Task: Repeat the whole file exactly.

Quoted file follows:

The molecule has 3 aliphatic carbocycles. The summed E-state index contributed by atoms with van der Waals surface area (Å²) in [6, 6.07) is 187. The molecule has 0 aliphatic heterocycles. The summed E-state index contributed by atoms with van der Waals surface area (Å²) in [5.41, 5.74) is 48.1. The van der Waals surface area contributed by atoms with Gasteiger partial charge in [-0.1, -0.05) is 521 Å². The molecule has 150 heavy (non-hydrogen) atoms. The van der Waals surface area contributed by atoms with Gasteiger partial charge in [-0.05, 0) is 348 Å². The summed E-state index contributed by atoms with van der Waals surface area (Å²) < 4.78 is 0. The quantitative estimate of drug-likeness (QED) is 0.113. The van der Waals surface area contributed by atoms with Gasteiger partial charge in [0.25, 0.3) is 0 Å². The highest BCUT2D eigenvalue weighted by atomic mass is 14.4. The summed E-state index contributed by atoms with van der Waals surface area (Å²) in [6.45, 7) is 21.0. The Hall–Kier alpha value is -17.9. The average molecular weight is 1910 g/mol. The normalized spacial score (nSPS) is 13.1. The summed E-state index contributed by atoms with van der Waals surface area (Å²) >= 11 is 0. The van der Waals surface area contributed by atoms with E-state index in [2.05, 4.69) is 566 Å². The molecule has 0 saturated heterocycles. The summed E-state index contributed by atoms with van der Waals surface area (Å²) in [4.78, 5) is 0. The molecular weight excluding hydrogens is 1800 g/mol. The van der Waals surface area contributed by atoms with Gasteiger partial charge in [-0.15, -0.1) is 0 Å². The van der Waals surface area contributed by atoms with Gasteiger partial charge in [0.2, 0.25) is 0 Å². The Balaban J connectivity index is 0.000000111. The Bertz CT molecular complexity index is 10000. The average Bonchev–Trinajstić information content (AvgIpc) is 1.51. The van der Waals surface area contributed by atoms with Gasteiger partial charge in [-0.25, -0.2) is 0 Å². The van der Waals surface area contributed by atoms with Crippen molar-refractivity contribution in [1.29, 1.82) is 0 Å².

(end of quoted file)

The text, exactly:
The molecule has 3 aliphatic carbocycles. The summed E-state index contributed by atoms with van der Waals surface area (Å²) in [6, 6.07) is 187. The molecule has 0 aliphatic heterocycles. The summed E-state index contributed by atoms with van der Waals surface area (Å²) in [5.41, 5.74) is 48.1. The van der Waals surface area contributed by atoms with Gasteiger partial charge in [-0.1, -0.05) is 521 Å². The molecule has 150 heavy (non-hydrogen) atoms. The van der Waals surface area contributed by atoms with Gasteiger partial charge in [-0.05, 0) is 348 Å². The summed E-state index contributed by atoms with van der Waals surface area (Å²) < 4.78 is 0. The quantitative estimate of drug-likeness (QED) is 0.113. The van der Waals surface area contributed by atoms with Gasteiger partial charge in [0.25, 0.3) is 0 Å². The highest BCUT2D eigenvalue weighted by atomic mass is 14.4. The summed E-state index contributed by atoms with van der Waals surface area (Å²) in [6.45, 7) is 21.0. The Hall–Kier alpha value is -17.9. The average molecular weight is 1910 g/mol. The normalized spacial score (nSPS) is 13.1. The summed E-state index contributed by atoms with van der Waals surface area (Å²) >= 11 is 0. The van der Waals surface area contributed by atoms with E-state index in [2.05, 4.69) is 566 Å². The molecule has 0 saturated heterocycles. The summed E-state index contributed by atoms with van der Waals surface area (Å²) in [4.78, 5) is 0. The molecular weight excluding hydrogens is 1800 g/mol. The van der Waals surface area contributed by atoms with Gasteiger partial charge in [-0.15, -0.1) is 0 Å². The van der Waals surface area contributed by atoms with Gasteiger partial charge in [0.2, 0.25) is 0 Å². The Balaban J connectivity index is 0.000000111. The Bertz CT molecular complexity index is 10000. The average Bonchev–Trinajstić information content (AvgIpc) is 1.51. The van der Waals surface area contributed by atoms with Gasteiger partial charge in [-0.25, -0.2) is 0 Å². The van der Waals surface area contributed by atoms with Crippen molar-refractivity contribution in [1.29, 1.82) is 0 Å².